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Our second night in a ryokan was at Hiriragiya Ryokan. This experience was a whole different animal. And for $715 per night it should be. The common areas were lovely, the service exemplary and the green tea we were served while waiting for our room to be readied hit the spot. The 200-year-old building was constructed of all-natural materials (wood, sand and clay walls, paper panels, and straw mats). The room was breath-taking and was authentically decorated with scrolls, ceramics, and flower (albeit artificial) arrangements. The floors had heated mats to keep your feet warm. But the most impressive feature was the sitting room which overlooked a lovely Japanese garden. Absolutely perfect for sipping sake while waiting for our customary pre-dinner soaking bath for two in the hotel’s two-person wooden tub (which we used instead of the single-person cedar soaking tub in our room).

After our pre-bath washing, our soaking bath, and our post-bath shower, it was time for dinner. We put on the supplied traditional lounging and sleeping dress and poured some special sake that we bought and waited for the staff (kneeling each time they entered)  to set up our room for dining and to bring in each course.

Like our first ryokan kaiseki dinner, this meal had the same basic format and order of courses. A few of our favorite dishes including snow crab with citrus sudachi, dashi soup, tiger prawn, most of the sashimi, mashed sweet potato with sweetened black bean, turnip in white miso, rice seasoned with crab and ginger, and especially tatsuta-fried abalone. Again, the beauty of the meal was as impressive as the food and service.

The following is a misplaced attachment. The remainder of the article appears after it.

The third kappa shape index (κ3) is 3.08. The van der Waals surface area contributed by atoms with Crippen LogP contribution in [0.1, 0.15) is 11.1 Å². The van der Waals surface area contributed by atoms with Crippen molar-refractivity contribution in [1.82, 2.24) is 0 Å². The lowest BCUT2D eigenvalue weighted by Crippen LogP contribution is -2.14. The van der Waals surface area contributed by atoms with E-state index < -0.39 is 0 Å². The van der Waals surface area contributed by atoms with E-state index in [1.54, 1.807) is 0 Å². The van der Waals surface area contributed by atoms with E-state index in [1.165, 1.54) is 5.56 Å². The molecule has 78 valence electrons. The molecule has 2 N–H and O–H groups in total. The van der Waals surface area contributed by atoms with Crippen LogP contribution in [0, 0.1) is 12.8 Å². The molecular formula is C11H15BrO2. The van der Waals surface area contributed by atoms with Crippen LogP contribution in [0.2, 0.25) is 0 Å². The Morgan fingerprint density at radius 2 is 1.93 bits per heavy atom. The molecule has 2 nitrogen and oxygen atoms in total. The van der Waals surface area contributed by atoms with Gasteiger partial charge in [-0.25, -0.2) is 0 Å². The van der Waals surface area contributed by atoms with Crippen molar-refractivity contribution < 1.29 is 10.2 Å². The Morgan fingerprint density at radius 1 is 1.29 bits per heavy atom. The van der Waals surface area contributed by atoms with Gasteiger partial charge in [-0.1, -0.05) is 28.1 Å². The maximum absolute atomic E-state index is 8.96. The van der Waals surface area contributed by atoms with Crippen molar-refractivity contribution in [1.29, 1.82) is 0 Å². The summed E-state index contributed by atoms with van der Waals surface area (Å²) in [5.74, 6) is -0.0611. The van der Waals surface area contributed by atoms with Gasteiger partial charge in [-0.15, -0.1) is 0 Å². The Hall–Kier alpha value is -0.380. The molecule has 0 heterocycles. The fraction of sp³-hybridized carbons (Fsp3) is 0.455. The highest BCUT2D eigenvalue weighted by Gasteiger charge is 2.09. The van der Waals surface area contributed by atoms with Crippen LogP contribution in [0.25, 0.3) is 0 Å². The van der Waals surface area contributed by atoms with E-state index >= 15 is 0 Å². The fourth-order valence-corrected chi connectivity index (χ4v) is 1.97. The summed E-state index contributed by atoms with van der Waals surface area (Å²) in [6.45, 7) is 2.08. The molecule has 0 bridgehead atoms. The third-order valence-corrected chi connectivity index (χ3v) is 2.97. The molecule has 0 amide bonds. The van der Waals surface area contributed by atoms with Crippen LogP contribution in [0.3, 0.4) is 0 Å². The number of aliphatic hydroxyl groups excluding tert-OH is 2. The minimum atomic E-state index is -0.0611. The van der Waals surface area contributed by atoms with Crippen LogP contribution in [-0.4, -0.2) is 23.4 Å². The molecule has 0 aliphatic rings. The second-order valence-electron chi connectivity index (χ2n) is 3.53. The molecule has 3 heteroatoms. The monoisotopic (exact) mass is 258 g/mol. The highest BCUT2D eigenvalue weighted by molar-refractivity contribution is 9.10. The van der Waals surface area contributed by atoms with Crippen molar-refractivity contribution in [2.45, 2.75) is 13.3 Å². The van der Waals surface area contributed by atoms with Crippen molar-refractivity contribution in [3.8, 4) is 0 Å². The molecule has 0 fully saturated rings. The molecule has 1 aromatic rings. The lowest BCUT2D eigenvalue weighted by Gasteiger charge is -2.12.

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We should be happy with our room. We were told that this was the favorite room of Nobel prize-winning author Kawabata Yasunari who, from what we were told, stayed in this room frequently wrote here. (But I bet, when he sat right here, with this idyllic view of the garden, he never wrote a travel blog.)

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The breakfast, served in our room, was, as would be expected, also beautifully arranged. It included about eight different dishes including rolled egg, hot tofu, pickled vegetables, smoked salmon, soft tofu steamed at our table and a delicious small dried flatfish. We only wished that we had asked for a later breakfast as lounging around in our room was so enjoyable.

Overall, our two nights stays and kaiseki dinners at the two ryokan, followed by our Wagyu and Kobe beef dinner seemed like a perfect way to end what has been a vacation of a lifetime of traveling for 4 months in Asia. And what a trip it was. It was well worth the hundreds of hours of research and planning. Tom, as always, did an incredible job of fitting together the pieces and coordinating detail, after detail, after detail. And Joyce rocked in choosing hotels and arranging the travel.

We hope you enjoyed reading our adventures as much as we enjoyed the adventures.